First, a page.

Deval Patrick, the former two-term Democratic governor of Massachusetts, plans to announce shortly that he will not run for president in 2020, according to a person close to Mr. Patrick.
Mr. Patrick had been discussing a possible run with associates and had been actively traveling around the country to support Democratic candidates in the midterm elections. But he had also expressed some reluctance about a possible presidential run, telling David Axelrod, a former Obama adviser, that he wasn’t sure there was a place for him.
“It’s hard to see how you even get noticed in such a big, broad field without being shrill, sensational or a celebrity — and I’m none of those things and I’m never going to be any of those things,” Mr. Patrick said in a podcast interview with Mr. Axelrod.
The person who confirmed Mr. Patrick’s decision, and spoke on condition of anonymity late Tuesday night to share confidential information, declined to say why Mr. Patrick would not run.
Mr. Patrick’s decision was first reported by Politico. He was not expected to make any announcement Wednesday due to the national day of mourning for President George H.W. Bush.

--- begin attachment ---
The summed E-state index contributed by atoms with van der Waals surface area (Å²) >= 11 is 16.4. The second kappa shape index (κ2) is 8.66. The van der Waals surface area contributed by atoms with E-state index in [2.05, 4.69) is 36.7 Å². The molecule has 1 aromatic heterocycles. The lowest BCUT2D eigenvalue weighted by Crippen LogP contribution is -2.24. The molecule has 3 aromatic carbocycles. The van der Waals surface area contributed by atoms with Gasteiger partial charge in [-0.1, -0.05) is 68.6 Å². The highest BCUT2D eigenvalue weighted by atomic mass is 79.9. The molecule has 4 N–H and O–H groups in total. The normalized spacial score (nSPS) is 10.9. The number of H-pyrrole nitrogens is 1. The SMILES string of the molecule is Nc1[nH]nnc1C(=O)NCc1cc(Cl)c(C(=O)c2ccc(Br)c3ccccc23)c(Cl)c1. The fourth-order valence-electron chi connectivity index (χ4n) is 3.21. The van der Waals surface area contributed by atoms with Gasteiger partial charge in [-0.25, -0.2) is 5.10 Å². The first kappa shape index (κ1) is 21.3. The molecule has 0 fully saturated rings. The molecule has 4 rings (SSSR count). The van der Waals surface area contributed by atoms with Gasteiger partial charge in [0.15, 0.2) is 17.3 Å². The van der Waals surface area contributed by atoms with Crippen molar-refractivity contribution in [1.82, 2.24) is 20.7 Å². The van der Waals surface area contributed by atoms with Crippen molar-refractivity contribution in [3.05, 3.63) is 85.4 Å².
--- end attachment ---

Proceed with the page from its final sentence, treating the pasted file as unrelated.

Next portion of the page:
Since leaving the governor’s office in 2015, Mr. Patrick had been a managing director for Bain Capital, running a $390 million social impact fund designed to invest in socially-responsible businesses. Some political observers had raised questions about whether his association with Bain might be considered a negative in a Democratic primary contest.
Mr. Patrick’s decision comes as roughly three-dozen other Democrats contemplate bids for the presidency, including two other prominent party leaders from Massachusetts, Senator Elizabeth Warren and former Secretary of State John Kerry. Gov. Andrew Cuomo of New York, asked about a presidential run last week, said he was “ruling it out,” and Michael Avenatti, the lawyer for Stormy Daniels, said Tuesday he would not run after talking himself up for months.
Steve Elmendorf, a Washington lobbyist and former Democratic operative, said the large field of candidates said to be considering a run for the Democratic nomination will likely shrink dramatically.
“As they look at the enormity of it and the money and the staff, and the fact that Donald Trump will begin attacking you immediately and — do you really want to do this? And the big question with Deval Patrick and a lot of others in that group is, ‘Where do you get the money?’” Mr. Elmendorf said.
Mr. Patrick was one of several African-American politicians who were considering a Democratic nomination bid. Senator Cory Booker of New Jersey and Senator Kamala Harris of California are expected to announce their intentions in the coming weeks.